The D minor Quartet is more monumental. It is definitely one of the greatest string quartets ever written. Its tragic mood reflects the composer’s desperation as a result of his degrading state of health and business. The nickname is taken from the 1817 song Der Tod und das Mädchen – or, more specifically, from the theme of the Death, which serves as the base for the second movement’s variations. The first movement builds on the contrast between the stormy, violent first subject and the lyric, lilting second. This is a gripping drama, unfolding right before our eyes, with pain and terror. The somber Andante con moto is like Death’s answer to the desperate pleas of the first movement. The music calms down – but this calmness is chilling. The five variations preserve the harmonic structure of the theme, but are very diverse emotionally. The entire movement is characterized by high static tension. The music speaks of fear, and defiance, and acceptance, and sweet hope, and then fear again.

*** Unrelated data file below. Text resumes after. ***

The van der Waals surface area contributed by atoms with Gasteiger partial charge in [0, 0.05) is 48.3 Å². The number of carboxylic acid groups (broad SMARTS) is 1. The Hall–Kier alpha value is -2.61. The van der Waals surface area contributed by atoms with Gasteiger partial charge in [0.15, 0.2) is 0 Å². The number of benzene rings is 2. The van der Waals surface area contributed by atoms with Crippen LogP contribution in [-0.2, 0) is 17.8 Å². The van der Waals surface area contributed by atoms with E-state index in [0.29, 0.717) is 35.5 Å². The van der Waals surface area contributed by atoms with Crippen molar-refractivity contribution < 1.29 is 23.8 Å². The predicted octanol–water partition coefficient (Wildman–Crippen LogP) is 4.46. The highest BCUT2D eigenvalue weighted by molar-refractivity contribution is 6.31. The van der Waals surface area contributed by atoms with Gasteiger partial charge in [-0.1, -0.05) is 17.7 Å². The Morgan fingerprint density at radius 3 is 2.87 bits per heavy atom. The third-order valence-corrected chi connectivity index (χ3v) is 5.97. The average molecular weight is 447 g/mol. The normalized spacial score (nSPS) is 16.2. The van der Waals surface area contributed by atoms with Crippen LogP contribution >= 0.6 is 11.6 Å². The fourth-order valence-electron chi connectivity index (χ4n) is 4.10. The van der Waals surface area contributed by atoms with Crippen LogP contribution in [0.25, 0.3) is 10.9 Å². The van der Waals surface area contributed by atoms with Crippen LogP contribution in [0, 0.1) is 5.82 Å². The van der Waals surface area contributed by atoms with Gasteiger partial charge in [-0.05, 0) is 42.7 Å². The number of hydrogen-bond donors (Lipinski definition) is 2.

The Scherzo is angular and commanding. The Trio section is more singing and lyrical. Unlike the A minor quartet, here the sun does not come out in the finale. It is a frantic gallop in the cold night, resembling the finale of Schubert’s C minor piano sonata. It also resembles a tarantella, in its original morbid objective: to dance away the poison and the death. Although the character does not change significantly in the coda, it magically brings a measure of optimism and confidence.